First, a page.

I’m an aspiring minimalist at heart.
I love watching the tiny home documentaries.
I embrace a capsule wardrobe.
I crave white space and uncluttered countertops.
But There are 3 areas where I fail at “less is more”:
- Coffee mugs. (Sooooo many.)
- Dog toys. (But does that count..?)
- Copywriting ideas.
As I write this, I have 137+ individual notes on my iPhone — full of outlines, half-written drafts, or random blog titles.
I’m not some kind of superhuman idea-generator. I have no more ideas than the next person.
The difference is — I record as many as I can.
Especially after I heard this:
Human brains were meant to HAVE ideas, not hold them.
We can trust our brains to generate ideas, not remember them.
They need a home that’s not your head — because they won’t stay there.
So you better record those ideas, my friend.
Write a few words on a sticky note. Put ’em in Trello. Jot it down on an old napkin from a coffee shop. (Gosh, I miss those…Coffee shops, not napkins.)
Anything that helps your brain safely offload those baby-bird ideas.
TRUTH: Most of your ideas may never see the light of day.
That’s a good thing. You don’t need 5,000 good ideas. (No one’s that good.)
You just need a few gems to rise up to content that’s useful to your clients. Voila!
If you’re not convinced, let me explain…
Three legit reasons you should write down all your ideas
1. If you struggle with writer’s block.
Writer’s block is caused by a variety of factors (perfectionism, lack of niche clarity, no direction) but here’s one easy fix:
Separate the idea-generation process from the get-er-done writing time.
You need to sit down,
stare at a blank page,
think of a great idea,
and write it about it.
Sounds ridiculous when I spell it out, right?
Yet, many new-to-copywriting therapists and coaches unconsciously adopt this faulty framework.
You can make writing easier — and faster — by ditching this myth and creating an idea bank.
Then, when you sit down to do your writing, you can pick one and run with it. (Without scissors, though.)
2. If you don’t work well under pressure. (cue song)
My nightmare meetings (back when we all hung out at the office) were “brainstorming” sessions. I’d contemplate faking a debilitating migraine to skip them.
Picture this: There’s a group around a conference table and one person at the front with a dry erase marker. Everyone is spouting off ideas left and right. Yet, you’re frozen, just trying to think of one coherent thing to share.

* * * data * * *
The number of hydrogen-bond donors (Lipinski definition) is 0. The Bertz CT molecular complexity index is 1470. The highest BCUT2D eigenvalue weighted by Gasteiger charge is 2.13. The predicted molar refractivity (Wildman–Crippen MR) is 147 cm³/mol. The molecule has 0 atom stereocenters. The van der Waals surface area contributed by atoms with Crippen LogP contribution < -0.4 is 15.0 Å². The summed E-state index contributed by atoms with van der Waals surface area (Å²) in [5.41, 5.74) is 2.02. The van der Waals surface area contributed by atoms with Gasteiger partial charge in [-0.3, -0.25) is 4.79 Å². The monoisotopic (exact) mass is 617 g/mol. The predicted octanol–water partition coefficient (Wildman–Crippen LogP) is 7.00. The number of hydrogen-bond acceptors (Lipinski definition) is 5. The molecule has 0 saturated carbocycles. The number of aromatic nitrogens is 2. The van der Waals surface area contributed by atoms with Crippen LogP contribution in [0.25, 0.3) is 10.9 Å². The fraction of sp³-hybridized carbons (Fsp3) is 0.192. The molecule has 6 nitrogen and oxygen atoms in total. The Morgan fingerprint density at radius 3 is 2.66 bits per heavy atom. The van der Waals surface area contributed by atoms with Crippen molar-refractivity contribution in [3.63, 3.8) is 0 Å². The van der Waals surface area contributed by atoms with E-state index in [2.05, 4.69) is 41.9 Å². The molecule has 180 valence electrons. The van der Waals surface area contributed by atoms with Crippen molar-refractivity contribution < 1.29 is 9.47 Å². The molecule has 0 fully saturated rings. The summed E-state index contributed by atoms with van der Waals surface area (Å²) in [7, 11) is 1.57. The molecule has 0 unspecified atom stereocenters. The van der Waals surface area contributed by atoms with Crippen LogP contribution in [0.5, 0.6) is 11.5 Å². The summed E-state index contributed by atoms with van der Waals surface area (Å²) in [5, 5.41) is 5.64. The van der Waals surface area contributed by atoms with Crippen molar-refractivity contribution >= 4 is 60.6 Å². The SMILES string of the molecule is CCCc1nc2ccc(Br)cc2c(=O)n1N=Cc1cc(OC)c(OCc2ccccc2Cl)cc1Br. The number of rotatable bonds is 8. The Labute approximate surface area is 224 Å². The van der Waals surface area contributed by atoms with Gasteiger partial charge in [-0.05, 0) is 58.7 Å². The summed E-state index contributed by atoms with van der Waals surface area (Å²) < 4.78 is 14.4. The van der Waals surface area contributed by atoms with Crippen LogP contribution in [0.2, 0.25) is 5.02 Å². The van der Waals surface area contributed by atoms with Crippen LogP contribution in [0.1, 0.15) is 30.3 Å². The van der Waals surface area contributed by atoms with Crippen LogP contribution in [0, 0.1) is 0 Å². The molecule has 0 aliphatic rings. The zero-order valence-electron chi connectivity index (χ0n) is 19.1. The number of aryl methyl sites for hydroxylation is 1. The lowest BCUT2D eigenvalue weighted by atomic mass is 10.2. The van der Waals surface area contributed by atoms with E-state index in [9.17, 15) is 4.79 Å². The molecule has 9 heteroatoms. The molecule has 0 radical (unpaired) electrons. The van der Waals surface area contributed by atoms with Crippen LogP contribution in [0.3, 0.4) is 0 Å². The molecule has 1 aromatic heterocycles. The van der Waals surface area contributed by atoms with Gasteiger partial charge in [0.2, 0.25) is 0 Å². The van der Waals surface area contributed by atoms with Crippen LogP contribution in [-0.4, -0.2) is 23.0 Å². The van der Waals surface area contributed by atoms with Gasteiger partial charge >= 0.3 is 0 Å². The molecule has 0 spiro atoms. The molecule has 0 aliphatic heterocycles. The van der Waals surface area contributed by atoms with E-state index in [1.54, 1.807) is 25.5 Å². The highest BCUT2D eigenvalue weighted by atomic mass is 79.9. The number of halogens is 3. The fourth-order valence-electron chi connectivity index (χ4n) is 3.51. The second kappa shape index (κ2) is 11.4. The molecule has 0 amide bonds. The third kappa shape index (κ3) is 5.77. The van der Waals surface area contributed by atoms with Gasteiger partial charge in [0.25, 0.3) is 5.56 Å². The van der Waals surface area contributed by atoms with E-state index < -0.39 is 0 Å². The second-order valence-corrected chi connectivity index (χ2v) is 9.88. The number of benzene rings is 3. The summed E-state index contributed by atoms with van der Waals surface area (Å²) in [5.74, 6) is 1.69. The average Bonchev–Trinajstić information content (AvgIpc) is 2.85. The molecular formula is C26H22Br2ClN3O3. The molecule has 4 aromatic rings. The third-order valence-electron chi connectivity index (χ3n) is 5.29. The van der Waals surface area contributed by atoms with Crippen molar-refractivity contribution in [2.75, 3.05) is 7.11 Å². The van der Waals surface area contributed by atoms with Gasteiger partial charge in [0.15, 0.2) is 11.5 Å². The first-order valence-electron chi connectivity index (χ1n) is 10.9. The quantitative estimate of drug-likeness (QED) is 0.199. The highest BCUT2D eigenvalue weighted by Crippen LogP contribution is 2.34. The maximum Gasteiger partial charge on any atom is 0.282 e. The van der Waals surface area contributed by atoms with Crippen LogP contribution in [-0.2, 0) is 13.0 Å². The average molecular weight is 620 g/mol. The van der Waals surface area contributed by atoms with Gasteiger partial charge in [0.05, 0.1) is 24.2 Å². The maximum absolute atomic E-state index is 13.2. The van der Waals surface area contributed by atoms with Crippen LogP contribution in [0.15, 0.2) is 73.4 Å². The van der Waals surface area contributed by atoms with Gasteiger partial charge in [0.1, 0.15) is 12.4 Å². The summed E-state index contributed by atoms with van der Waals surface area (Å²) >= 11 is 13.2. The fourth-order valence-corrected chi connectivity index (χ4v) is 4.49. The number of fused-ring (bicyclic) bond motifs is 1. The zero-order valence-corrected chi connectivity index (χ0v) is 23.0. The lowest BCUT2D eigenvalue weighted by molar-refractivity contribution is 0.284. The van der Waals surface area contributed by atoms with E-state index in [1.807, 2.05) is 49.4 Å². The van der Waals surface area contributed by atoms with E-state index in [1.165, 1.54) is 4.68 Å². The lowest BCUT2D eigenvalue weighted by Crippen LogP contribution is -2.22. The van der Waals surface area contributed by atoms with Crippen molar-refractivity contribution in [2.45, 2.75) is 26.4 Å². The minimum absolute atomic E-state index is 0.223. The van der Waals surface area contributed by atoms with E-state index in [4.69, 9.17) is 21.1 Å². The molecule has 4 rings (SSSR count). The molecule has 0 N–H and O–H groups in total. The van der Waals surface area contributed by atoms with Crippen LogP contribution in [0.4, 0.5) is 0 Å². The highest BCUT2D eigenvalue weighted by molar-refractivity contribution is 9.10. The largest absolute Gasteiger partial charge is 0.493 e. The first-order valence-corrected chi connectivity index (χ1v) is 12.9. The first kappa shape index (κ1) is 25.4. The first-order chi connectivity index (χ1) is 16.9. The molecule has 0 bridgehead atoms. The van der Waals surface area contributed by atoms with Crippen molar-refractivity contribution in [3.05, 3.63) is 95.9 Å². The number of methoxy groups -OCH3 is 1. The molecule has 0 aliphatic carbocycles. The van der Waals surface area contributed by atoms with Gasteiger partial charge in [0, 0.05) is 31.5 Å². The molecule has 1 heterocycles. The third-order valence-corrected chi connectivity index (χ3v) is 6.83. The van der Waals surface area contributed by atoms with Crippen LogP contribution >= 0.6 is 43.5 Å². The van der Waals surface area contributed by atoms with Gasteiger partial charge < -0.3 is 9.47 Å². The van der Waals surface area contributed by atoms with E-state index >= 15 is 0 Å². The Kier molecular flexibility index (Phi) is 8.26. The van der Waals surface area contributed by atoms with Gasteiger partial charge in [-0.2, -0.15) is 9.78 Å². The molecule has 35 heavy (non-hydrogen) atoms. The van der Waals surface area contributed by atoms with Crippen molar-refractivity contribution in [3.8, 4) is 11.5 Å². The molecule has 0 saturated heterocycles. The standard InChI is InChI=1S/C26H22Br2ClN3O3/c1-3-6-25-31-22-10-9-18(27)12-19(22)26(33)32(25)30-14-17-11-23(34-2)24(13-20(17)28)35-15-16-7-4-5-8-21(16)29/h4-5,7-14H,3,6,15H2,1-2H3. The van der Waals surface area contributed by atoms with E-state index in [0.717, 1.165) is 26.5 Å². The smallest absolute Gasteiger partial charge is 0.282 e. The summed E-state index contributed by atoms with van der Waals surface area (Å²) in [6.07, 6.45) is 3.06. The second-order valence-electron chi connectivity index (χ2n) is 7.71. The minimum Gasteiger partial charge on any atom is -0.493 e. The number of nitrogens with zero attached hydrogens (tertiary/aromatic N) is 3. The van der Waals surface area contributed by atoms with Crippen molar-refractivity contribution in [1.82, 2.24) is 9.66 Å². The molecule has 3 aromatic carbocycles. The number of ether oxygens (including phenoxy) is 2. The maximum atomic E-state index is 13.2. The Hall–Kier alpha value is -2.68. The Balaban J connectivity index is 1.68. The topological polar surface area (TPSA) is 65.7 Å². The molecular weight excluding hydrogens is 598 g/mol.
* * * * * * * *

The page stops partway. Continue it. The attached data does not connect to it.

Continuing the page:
Can you relate, fellow introvert?
You don’t think well under pressure and often feel completely inept when put on the spot.
You do your best thinking when you have plenty of space, time, or solitude. Even better if you’re occupied by some relaxing, repetitive activity — like cooking, driving, or walking.
If this is you, you gotta write down your ideas right when they come.
Then, when it comes time to write your newsletter, you won’t have to rack your brain. You’ll already have a treasure trove of ideas at your fingertips, just waiting for your word magic to bring them to life.
3. If you experience perfectionism.
As a therapist or coach, you already hold yourself to an incredibly high standard.
And, of course you do. You’re caring for the invaluable human heart every day.
You know where this high standard might shoot you in the foot?
Writing your copy.
When you make the decision to jot down all your ideas, you start to break the perfectionist cycle. You don’t have to decide if it’s a good idea or not. You just record it to reexamine later.
You see, perfectionism kills creativity.
But when you see all ideas as important, you take pressure off writing that “perfect piece”. And who knows – your random/weird/mundane idea might actually produce some great copy!
For example: one of my most popular blog posts (soon to be a workbook!) came from a Beatles song being stuck in my head!
1. Write down your ideas.
2. Stop judging them.
3. Have a way to keep them organized.
Hold space for your ideas like you do your clients.
With curiosity, Compassion, And no agenda.
You’ll still need to put in the effort to make it work.
But when you nix the perfectionism and separate writing time from the idea-generation time, you’ll enjoy the copywriting process so much more.
Now, that’s an idea I wanna hold onto.